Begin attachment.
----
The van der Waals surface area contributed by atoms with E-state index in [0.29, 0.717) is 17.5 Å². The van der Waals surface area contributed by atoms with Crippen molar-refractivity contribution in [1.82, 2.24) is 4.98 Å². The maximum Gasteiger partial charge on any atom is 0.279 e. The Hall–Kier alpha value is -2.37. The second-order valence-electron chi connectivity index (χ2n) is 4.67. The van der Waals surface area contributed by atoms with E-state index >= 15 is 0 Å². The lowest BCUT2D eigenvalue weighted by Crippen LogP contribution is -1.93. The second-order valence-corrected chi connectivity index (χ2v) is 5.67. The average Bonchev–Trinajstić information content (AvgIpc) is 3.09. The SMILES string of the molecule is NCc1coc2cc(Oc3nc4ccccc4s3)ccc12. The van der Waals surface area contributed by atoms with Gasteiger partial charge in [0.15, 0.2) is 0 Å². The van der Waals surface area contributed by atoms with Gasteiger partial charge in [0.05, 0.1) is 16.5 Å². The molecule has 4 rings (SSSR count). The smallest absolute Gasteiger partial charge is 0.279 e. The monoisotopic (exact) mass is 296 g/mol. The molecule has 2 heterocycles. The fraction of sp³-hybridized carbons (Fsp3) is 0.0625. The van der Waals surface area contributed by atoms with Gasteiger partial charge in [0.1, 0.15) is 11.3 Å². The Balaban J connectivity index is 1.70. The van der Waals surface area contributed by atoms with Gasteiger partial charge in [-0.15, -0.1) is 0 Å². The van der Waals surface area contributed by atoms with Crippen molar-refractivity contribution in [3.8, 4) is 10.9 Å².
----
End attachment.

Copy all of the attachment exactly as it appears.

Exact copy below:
The van der Waals surface area contributed by atoms with E-state index in [0.29, 0.717) is 17.5 Å². The van der Waals surface area contributed by atoms with Crippen molar-refractivity contribution in [1.82, 2.24) is 4.98 Å². The maximum Gasteiger partial charge on any atom is 0.279 e. The Hall–Kier alpha value is -2.37. The second-order valence-electron chi connectivity index (χ2n) is 4.67. The van der Waals surface area contributed by atoms with E-state index >= 15 is 0 Å². The lowest BCUT2D eigenvalue weighted by Crippen LogP contribution is -1.93. The second-order valence-corrected chi connectivity index (χ2v) is 5.67. The average Bonchev–Trinajstić information content (AvgIpc) is 3.09. The SMILES string of the molecule is NCc1coc2cc(Oc3nc4ccccc4s3)ccc12. The van der Waals surface area contributed by atoms with Gasteiger partial charge in [0.15, 0.2) is 0 Å². The van der Waals surface area contributed by atoms with Gasteiger partial charge in [0.05, 0.1) is 16.5 Å². The molecule has 4 rings (SSSR count). The smallest absolute Gasteiger partial charge is 0.279 e. The monoisotopic (exact) mass is 296 g/mol. The molecule has 2 heterocycles. The fraction of sp³-hybridized carbons (Fsp3) is 0.0625. The van der Waals surface area contributed by atoms with Gasteiger partial charge in [0.1, 0.15) is 11.3 Å². The Balaban J connectivity index is 1.70. The van der Waals surface area contributed by atoms with Gasteiger partial charge in [-0.15, -0.1) is 0 Å². The van der Waals surface area contributed by atoms with Crippen molar-refractivity contribution in [3.8, 4) is 10.9 Å².